Probably the most recognizable sunglasses on the market – even after nearly 80 years – the Aviators weren’t even called that at first, although they should have been as they were designed for pilots. test.
These brave men tasked in the early years of the 20th century with seeing how high and how far newly designed planes could take them wore goggles encased in fur-lined leather hoods. But removing even this limited protection at altitude risked serious eye injuries. That’s what decorated American aviator John McCready saw in 1929 when his friend Shorty Shroeder momentarily took off his glasses to try to cope with the glare and suffered severe eye damage.
McCready commissioned the progressive New York optical company Bausch & Lomb, founded in 1853, to design eyewear capable of filtering out the dazzling light of high altitudes.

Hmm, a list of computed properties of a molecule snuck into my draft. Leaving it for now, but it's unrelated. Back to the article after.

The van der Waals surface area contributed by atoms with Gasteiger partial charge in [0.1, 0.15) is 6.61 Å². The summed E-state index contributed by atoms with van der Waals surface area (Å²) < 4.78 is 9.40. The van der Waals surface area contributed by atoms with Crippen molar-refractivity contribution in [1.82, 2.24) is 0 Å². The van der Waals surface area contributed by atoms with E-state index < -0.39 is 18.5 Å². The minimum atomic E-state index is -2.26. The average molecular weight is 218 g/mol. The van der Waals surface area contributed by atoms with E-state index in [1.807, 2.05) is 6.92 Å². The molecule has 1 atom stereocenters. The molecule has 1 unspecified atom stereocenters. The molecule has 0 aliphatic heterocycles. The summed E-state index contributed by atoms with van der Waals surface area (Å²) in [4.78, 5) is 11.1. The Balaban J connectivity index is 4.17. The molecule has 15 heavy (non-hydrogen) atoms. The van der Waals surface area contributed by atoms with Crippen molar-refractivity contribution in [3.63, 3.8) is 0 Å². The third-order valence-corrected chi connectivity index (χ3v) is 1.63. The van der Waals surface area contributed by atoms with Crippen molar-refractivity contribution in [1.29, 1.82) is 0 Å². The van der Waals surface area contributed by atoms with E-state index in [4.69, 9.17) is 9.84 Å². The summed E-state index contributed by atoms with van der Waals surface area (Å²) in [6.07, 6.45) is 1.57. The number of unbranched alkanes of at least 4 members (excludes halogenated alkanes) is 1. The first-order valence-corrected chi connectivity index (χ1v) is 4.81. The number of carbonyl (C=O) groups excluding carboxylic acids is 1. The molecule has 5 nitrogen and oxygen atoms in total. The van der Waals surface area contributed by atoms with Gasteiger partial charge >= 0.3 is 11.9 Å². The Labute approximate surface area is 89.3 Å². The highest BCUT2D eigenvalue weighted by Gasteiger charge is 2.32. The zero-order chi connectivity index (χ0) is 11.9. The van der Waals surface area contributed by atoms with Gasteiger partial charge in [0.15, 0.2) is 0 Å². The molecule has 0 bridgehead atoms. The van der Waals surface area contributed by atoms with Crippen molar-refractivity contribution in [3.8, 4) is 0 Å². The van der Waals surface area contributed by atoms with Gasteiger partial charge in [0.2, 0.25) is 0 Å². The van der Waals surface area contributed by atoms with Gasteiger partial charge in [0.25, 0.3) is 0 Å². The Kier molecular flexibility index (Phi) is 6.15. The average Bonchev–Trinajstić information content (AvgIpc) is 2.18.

By 1936 the prototype was ready, looking much like the Aviator today – a light, delicate frame enclosing large teardrop-shaped green lenses.
It was a classic marriage of form following function – with the large lenses allowing early pilots to look at their controls without removing their goggles. By 1938 the frame – which was originally plastic – had been changed to metal and they were patented with the literal name Ray-Ban Aviator. By the late 1930s they were marketed to sportspeople as a premium product and with Bausch & Lomb’s “scientific glare protection”.
The company created the Ray-Ban Shooter with either green or yellow lenses – the yellow lenses were supposed to minimize haze; and the Ray-Ban Outdoorsman offered the option of classic aviators but with leather overlay on the top bar and eyeglass temple tips.
But it was the classic aviators that captured the imagination: being linked to the pilots gave the design a glamorous allure from the start, which shows no signs of aging. The frames are a favorite of Hollywood actors, including Tom Cruise and Jennifer Aniston.